The Japanese Embassy to the Department of State
With reference to the memorandum of May 4 which the Government of the United States delivered to the representatives in Washington of the British Empire, France, Italy, and Japan, requesting the governments of these countries to express their views as to the propriety of undertaking at the present time any such program of [Page 752] naval development in China as is contemplated by the Agreement of October 21, 1911, between the Chinese Government and the Bethlehem Steel Corporation of New York under which the Chinese Government have recently requested the corporation to enter into negotiations for the detailed supplementary agreements provided for in Articles 1 and 4 of the said Agreement and have further requested the Government of the United States to furnish the technical assistance contemplated by Article 5 thereof, the Japanese Government have the honor to reply as follows:—
It needs hardly be said that in China there is at the present time no central government of sufficient strength and stability really to rule the whole of the country, and that some of the influential local authorities, maintaining armies for their own ends, are indulging in strife, these contending influences being subject to incessant vicissitudes.
Under such a state of affairs the apprehension is by no means unwarranted that the assistance of foreign countries in the construction or improvement of China’s armaments in the interests of China as a whole might be turned by a particular Chinese party or faction to its own account and might thus have the effect of promoting internal strife in China, an effect entirely contrary to that intended. In other words, a program designed for the benefit of China might have unfortunate consequences for her people.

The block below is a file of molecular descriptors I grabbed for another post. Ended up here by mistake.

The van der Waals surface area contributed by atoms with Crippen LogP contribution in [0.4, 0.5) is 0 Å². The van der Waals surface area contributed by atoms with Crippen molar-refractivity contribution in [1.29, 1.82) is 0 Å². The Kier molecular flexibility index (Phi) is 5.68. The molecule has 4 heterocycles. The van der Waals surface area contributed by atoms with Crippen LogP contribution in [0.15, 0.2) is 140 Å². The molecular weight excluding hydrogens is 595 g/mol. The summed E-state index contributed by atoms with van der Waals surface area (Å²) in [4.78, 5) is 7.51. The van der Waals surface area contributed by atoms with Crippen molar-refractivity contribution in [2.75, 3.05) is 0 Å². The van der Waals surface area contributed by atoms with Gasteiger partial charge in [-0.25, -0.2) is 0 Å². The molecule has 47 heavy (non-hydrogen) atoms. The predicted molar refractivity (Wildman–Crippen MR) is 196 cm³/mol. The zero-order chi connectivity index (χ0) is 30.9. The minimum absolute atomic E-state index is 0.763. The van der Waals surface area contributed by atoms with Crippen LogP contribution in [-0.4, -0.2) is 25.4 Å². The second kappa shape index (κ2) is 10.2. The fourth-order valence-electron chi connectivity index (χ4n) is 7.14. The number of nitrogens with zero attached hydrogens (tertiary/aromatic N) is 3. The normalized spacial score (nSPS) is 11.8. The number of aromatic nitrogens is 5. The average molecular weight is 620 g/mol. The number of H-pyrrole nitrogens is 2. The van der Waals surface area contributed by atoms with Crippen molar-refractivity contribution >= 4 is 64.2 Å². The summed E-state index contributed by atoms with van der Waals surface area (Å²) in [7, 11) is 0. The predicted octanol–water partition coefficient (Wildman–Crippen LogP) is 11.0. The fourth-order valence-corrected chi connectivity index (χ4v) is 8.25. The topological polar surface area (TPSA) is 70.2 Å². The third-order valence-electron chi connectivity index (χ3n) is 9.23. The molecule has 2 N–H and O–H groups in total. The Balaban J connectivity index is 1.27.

The Japanese Government accordingly take the view that the construction of naval vessels, arsenals and dockyards for the account of the Chinese Government or their administrative subdivisions or local authorities, or the giving of technical naval assistance, by foreign governments or their subjects or citizens, before the realization of peace and unity in China, is not only very undesirable, but that it is also contrary to the object and spirit of the Nine Power Treaty and the resolutions adopted by the Washington Conference regarding China.
Having been assured by the Government of the United States that pending the stabilization of political conditions in China no steps would be taken by the American Government in the execution of the Agreement in question, subject to the understanding that the Governments of the other countries and their subjects and citizens will likewise refrain from undertaking any similar naval development or technical assistance, it being understood that the American Government will assume the same attitude in other similar cases as in the present case, the Japanese Government are prepared to subscribe to the understanding referred to above, provided that a similar assurance be given by the Governments of the British Empire, France and Italy.